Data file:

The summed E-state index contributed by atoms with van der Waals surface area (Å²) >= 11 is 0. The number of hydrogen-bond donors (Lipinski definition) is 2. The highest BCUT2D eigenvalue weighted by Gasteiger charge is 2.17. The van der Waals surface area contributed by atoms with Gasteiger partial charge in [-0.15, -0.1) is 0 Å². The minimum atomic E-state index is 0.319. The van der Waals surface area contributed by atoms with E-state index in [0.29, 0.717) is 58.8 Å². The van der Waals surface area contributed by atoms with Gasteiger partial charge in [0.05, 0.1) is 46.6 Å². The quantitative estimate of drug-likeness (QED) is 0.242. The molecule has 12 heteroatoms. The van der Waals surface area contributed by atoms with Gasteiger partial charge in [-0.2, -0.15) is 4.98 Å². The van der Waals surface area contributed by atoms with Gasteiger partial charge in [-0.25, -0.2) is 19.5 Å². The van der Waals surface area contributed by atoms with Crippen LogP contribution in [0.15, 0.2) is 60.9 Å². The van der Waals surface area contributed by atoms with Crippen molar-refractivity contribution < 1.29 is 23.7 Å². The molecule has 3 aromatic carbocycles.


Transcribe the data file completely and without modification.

The summed E-state index contributed by atoms with van der Waals surface area (Å²) >= 11 is 0. The number of hydrogen-bond donors (Lipinski definition) is 2. The highest BCUT2D eigenvalue weighted by Gasteiger charge is 2.17. The van der Waals surface area contributed by atoms with Gasteiger partial charge in [-0.15, -0.1) is 0 Å². The minimum atomic E-state index is 0.319. The van der Waals surface area contributed by atoms with E-state index in [0.29, 0.717) is 58.8 Å². The van der Waals surface area contributed by atoms with Gasteiger partial charge in [0.05, 0.1) is 46.6 Å². The quantitative estimate of drug-likeness (QED) is 0.242. The molecule has 12 heteroatoms. The van der Waals surface area contributed by atoms with Gasteiger partial charge in [-0.2, -0.15) is 4.98 Å². The van der Waals surface area contributed by atoms with Gasteiger partial charge in [-0.25, -0.2) is 19.5 Å². The van der Waals surface area contributed by atoms with Crippen LogP contribution in [0.15, 0.2) is 60.9 Å². The van der Waals surface area contributed by atoms with Crippen molar-refractivity contribution < 1.29 is 23.7 Å². The molecule has 3 aromatic carbocycles.